Reformers often laud programs that treat drug and alcohol addictions because addiction is frequently the root cause of criminal behavior. Consider Tony Gallardo. He is a 40-year-old Nevada resident. He has been repeatedly incarcerated since 1989, and he is a hard-core drug addict. Nevada has spent hundreds of thousands of dollars locking him up for month-long stints in county and state facilities over the last two decades.

Today, however, he is sober. He has not touched drugs or been arrested in two years. He has a job and his own place to live for the first time in a decade.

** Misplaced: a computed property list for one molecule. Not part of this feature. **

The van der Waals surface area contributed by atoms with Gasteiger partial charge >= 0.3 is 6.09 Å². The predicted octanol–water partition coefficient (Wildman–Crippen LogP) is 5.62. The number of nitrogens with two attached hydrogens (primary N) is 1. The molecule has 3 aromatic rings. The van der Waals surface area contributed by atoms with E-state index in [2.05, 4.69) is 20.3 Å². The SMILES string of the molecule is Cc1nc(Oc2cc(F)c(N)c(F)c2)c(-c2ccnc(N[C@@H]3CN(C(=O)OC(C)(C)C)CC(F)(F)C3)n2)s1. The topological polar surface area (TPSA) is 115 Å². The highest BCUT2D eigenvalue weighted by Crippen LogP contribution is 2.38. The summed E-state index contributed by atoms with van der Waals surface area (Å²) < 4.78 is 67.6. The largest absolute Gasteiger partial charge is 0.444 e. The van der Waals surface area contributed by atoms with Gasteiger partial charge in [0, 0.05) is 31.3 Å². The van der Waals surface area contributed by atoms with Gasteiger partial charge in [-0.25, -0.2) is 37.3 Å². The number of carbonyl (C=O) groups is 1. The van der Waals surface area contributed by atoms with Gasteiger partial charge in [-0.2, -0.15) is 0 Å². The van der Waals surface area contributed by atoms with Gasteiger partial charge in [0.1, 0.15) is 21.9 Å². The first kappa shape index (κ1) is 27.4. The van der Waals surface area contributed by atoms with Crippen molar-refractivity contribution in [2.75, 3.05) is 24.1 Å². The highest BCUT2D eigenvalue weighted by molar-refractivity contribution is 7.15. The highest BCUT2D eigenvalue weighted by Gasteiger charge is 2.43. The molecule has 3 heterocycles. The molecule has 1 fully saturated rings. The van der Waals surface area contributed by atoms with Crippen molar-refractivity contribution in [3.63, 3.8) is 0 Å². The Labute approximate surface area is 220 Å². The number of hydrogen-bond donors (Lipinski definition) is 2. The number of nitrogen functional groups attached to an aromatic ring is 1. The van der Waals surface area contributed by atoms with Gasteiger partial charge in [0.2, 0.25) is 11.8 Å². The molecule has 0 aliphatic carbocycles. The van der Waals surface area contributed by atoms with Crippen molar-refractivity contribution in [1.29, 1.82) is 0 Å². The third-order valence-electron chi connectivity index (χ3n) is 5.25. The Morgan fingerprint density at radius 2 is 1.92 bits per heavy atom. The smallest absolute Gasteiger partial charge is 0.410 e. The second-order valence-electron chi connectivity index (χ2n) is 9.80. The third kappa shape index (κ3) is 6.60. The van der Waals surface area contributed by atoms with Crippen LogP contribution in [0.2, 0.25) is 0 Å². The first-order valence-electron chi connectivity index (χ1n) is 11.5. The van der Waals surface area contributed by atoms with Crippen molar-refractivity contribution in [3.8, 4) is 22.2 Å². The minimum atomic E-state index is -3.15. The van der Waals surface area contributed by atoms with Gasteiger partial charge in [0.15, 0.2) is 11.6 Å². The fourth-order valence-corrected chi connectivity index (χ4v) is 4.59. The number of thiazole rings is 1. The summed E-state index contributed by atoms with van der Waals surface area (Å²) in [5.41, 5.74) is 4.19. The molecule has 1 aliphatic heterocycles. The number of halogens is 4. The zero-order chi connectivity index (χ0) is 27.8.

One February day, two years ago, a judge in Henderson County, Nevada, offered Tony a choice: jail time or treatment. He chose treatment through the Henderson Municipal Court’s Assistance of Breaking the Cycle program, or ABC Court.

This program, which partners with local nonprofits, costs less than $6 per day–a fraction of the $44 average cost per day of lockups in Nevada.

Graduates of the program, like Tony, as well as 16 others who have successfully beat their addictions, are no longer living off taxpayer dollars in state or county correctional facilities. They are holding down jobs, keeping homes, and becoming productive, law-abiding citizens.

Not everyone has the will to get treatment like Tony, but states have an interest in ensuring that everyone at least has the opportunity. Tony’s example demonstrates why less costly addiction treatments are an integral component of efficient and effective criminal justice systems.